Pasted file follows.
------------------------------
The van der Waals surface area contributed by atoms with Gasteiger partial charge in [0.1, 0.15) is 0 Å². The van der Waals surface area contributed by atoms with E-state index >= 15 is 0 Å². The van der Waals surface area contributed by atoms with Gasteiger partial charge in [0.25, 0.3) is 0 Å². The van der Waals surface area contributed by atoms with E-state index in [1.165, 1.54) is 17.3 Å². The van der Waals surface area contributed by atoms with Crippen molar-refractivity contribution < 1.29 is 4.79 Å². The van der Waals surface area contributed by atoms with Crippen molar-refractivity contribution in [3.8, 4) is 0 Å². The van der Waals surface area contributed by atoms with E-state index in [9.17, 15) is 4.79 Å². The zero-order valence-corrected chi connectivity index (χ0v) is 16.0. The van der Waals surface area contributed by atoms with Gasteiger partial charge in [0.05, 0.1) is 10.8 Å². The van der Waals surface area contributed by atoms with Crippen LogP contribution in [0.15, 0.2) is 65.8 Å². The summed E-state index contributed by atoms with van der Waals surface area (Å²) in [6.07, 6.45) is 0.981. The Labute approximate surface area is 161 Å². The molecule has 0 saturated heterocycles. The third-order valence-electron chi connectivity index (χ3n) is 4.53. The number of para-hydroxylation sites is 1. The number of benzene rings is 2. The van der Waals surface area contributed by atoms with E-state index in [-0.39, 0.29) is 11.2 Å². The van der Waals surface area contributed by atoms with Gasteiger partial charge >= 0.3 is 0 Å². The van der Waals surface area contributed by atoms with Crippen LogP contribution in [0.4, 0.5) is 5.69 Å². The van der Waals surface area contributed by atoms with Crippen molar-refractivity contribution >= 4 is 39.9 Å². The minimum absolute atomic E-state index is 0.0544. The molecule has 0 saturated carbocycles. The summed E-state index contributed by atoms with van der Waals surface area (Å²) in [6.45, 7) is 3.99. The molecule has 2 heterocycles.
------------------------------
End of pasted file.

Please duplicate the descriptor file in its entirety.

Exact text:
The van der Waals surface area contributed by atoms with Gasteiger partial charge in [0.1, 0.15) is 0 Å². The van der Waals surface area contributed by atoms with E-state index >= 15 is 0 Å². The van der Waals surface area contributed by atoms with Gasteiger partial charge in [0.25, 0.3) is 0 Å². The van der Waals surface area contributed by atoms with E-state index in [1.165, 1.54) is 17.3 Å². The van der Waals surface area contributed by atoms with Crippen molar-refractivity contribution < 1.29 is 4.79 Å². The van der Waals surface area contributed by atoms with Crippen molar-refractivity contribution in [3.8, 4) is 0 Å². The van der Waals surface area contributed by atoms with E-state index in [9.17, 15) is 4.79 Å². The zero-order valence-corrected chi connectivity index (χ0v) is 16.0. The van der Waals surface area contributed by atoms with Gasteiger partial charge in [0.05, 0.1) is 10.8 Å². The van der Waals surface area contributed by atoms with Crippen LogP contribution in [0.15, 0.2) is 65.8 Å². The summed E-state index contributed by atoms with van der Waals surface area (Å²) in [6.07, 6.45) is 0.981. The Labute approximate surface area is 161 Å². The molecule has 0 saturated heterocycles. The third-order valence-electron chi connectivity index (χ3n) is 4.53. The number of para-hydroxylation sites is 1. The number of benzene rings is 2. The van der Waals surface area contributed by atoms with E-state index in [-0.39, 0.29) is 11.2 Å². The van der Waals surface area contributed by atoms with Gasteiger partial charge >= 0.3 is 0 Å². The van der Waals surface area contributed by atoms with Crippen LogP contribution in [0.4, 0.5) is 5.69 Å². The van der Waals surface area contributed by atoms with Crippen molar-refractivity contribution >= 4 is 39.9 Å². The minimum absolute atomic E-state index is 0.0544. The molecule has 0 saturated carbocycles. The summed E-state index contributed by atoms with van der Waals surface area (Å²) in [6.45, 7) is 3.99. The molecule has 2 heterocycles.